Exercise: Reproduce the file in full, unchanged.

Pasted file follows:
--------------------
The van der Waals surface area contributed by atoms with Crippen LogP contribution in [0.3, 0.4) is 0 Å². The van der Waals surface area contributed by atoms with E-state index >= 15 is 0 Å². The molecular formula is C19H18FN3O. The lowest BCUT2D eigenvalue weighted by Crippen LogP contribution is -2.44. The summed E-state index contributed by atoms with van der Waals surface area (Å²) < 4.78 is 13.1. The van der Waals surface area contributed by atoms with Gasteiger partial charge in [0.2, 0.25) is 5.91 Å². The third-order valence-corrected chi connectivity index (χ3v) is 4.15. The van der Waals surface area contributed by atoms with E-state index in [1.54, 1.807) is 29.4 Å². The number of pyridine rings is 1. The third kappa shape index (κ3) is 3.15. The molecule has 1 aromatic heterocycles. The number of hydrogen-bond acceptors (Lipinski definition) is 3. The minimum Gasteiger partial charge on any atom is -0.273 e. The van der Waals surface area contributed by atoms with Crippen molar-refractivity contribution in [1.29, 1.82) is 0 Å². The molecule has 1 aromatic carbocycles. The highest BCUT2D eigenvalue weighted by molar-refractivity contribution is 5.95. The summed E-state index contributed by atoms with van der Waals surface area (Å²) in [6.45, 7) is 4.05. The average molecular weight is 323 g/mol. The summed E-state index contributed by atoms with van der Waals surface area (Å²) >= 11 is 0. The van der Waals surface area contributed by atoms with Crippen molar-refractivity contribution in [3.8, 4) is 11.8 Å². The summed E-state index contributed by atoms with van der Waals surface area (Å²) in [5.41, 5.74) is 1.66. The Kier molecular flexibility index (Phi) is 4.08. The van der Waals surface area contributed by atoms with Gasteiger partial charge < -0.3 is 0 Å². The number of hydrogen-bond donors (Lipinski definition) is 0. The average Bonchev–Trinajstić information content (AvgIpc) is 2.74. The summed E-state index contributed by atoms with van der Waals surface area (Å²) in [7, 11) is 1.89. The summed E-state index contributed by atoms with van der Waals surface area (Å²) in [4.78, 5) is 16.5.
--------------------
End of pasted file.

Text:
The van der Waals surface area contributed by atoms with Crippen LogP contribution in [0.3, 0.4) is 0 Å². The van der Waals surface area contributed by atoms with E-state index >= 15 is 0 Å². The molecular formula is C19H18FN3O. The lowest BCUT2D eigenvalue weighted by Crippen LogP contribution is -2.44. The summed E-state index contributed by atoms with van der Waals surface area (Å²) < 4.78 is 13.1. The van der Waals surface area contributed by atoms with Gasteiger partial charge in [0.2, 0.25) is 5.91 Å². The third-order valence-corrected chi connectivity index (χ3v) is 4.15. The van der Waals surface area contributed by atoms with E-state index in [1.54, 1.807) is 29.4 Å². The number of pyridine rings is 1. The third kappa shape index (κ3) is 3.15. The molecule has 1 aromatic heterocycles. The number of hydrogen-bond acceptors (Lipinski definition) is 3. The minimum Gasteiger partial charge on any atom is -0.273 e. The van der Waals surface area contributed by atoms with Crippen molar-refractivity contribution in [1.29, 1.82) is 0 Å². The molecule has 1 aromatic carbocycles. The highest BCUT2D eigenvalue weighted by molar-refractivity contribution is 5.95. The summed E-state index contributed by atoms with van der Waals surface area (Å²) in [6.45, 7) is 4.05. The average molecular weight is 323 g/mol. The summed E-state index contributed by atoms with van der Waals surface area (Å²) >= 11 is 0. The van der Waals surface area contributed by atoms with Crippen molar-refractivity contribution in [3.8, 4) is 11.8 Å². The summed E-state index contributed by atoms with van der Waals surface area (Å²) in [5.41, 5.74) is 1.66. The Kier molecular flexibility index (Phi) is 4.08. The van der Waals surface area contributed by atoms with Gasteiger partial charge < -0.3 is 0 Å². The number of hydrogen-bond donors (Lipinski definition) is 0. The average Bonchev–Trinajstić information content (AvgIpc) is 2.74. The summed E-state index contributed by atoms with van der Waals surface area (Å²) in [7, 11) is 1.89. The summed E-state index contributed by atoms with van der Waals surface area (Å²) in [4.78, 5) is 16.5.